More bad news for tricksy anti-abortion lawmakers: today, a federal court ruled unconstitutional an Alabama law that would require abortion providers to have admitting privileges at nearby hospitals. Had the law gone into effect, all but two abortion clinics in the state would have been forced to close.
The law was adopted by the Alabama legislature in 2013, but its implementation was blocked after reproductive rights groups challenged its constitutionality. It's a typical — and typically malignant — Targeted Regulation of Abortion Providers (TRAP) law: nominally introduced to protect women, such legislation is actually meant to over-regulate clinics out of existence. TRAP laws protect unborn fetuses at the cost of female reproductive autonomy as well as women's access to safe and legal abortions, all under the flimsy guise of keeping women safe. The American Congress of Obstetricians and Gynecologists opposes such measures, but who cares what they say! Real Friends Of Women don't need to concern themselves with the opinions of women's health experts, because fetuses and also God.
In his ruling striking down the law, U.S. District Judge Myron Thompson wrote:
The evidence compellingly demonstrates that the requirement would have the striking result of closing three of Alabama's five abortion clinics, clinics which perform only early abortions, long before viability. Indeed, the court is convinced that, if this requirement would not, in the face of all the evidence in the record, constitute an impermissible undue burden, then almost no regulation, short of those imposing an outright prohibition on abortion, would.
In other words: your bullshit anti-abortion agenda is very obvious and the right to choose is guaranteed to women by the law; sorry.
Hearteningly(ish), this ruling comes after federal judges struck down a similar measure in Mississippi that would have closed the last remaining clinic in the state. As restrictions on clinics continue to threaten abortion access across the South, one can only hope that judges continue to block conservatives' obvious ploys to sneaky-regulate women's abortion access into oblivion. However, as Robin Marty points out at Talking Points Memo, the judges in the Mississippi case never "explicitly [said] whether closing most of the clinics in a state is still allowable" — which is, obviously, "a concern" for the other cases making their way through the court system.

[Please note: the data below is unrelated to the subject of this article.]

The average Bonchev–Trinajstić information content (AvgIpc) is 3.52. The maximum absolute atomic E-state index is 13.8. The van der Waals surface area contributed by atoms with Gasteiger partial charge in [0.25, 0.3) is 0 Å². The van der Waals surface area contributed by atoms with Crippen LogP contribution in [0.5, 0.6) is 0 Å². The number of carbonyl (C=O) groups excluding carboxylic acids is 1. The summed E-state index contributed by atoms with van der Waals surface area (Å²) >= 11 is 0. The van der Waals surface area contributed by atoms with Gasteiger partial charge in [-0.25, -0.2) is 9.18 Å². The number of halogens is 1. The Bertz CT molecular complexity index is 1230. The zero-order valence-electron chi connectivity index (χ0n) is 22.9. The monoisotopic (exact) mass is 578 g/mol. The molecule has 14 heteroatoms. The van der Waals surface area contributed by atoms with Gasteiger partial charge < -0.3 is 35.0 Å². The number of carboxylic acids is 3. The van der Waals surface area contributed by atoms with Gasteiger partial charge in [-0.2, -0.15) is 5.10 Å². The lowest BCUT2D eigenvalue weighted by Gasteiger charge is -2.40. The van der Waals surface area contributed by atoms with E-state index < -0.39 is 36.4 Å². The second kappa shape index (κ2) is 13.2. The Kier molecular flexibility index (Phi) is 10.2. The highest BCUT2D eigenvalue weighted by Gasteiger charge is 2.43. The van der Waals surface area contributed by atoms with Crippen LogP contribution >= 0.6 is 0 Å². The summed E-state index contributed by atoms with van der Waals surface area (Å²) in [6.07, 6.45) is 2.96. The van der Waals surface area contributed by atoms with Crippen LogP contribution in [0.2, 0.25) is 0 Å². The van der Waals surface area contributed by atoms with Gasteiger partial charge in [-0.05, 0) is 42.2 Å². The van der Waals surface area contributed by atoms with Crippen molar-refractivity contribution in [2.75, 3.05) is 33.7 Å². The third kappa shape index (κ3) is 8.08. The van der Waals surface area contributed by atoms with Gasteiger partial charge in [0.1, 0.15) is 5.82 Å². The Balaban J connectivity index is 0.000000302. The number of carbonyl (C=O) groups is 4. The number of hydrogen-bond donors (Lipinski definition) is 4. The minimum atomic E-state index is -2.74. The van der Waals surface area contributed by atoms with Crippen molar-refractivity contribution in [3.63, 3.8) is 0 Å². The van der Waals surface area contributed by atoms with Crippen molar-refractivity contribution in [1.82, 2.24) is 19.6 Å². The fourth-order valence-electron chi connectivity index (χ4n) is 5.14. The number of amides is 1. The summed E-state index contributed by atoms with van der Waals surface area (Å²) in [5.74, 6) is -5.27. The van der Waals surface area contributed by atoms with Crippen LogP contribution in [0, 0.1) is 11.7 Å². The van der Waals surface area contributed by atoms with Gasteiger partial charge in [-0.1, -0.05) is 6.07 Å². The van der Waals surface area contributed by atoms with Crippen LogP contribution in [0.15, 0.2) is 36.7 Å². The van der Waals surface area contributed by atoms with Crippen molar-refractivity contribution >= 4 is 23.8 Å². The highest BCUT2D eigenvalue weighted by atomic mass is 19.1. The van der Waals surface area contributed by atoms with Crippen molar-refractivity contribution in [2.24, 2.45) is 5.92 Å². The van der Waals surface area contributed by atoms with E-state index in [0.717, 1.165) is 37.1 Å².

The important question here is: at what point does a burden become undue? When all of a state's clinics would be forced to close, as was the case in Mississippi? When over half of its clinics would shut down, like in Alabama? Managing to keep a few struggling clinics open in the face of anti-choice garbage laws is far from a complete victory over insidious anti-choice tactics, although it's definitely an encouraging step in the right direction.
So, do these rulings bode well for other TRAP-afflicted states? Um, well, we'll see later this week — right now, abortion provides in Texas are challenging a particularly restrictive provision of the state's ridiculously severe abortion law. The provision, which unnecessarily mandates that all abortion clinics must qualify as "ambulatory surgical centers," is supposed to go into effect on September 1. If it does, it will force all but seven abortion providers in the state to close. (A little over a year ago, for comparison's sake, there were forty-one providers operating in Texas.)
Will the federal court recognize the obvious unconstitutionality inherent in hundreds of thousands of reproductive-aged women living over 200 miles from an abortion facility? Or will lawmakers continue to say that women can just drive fast if they want to shave time off the six-hour round trip that some must take — twice, due to the mandatory in-person counseling and 24-hour waiting period — in order to terminate an unwanted pregnancy in Texas?
Hopefully, Mississippi and Alabama are a sign of better (or at least less-terrible) things to come. Hopefully.
Image of Reproductive Health Services, the only abortion clinic in remaining in Montgomery, via AP.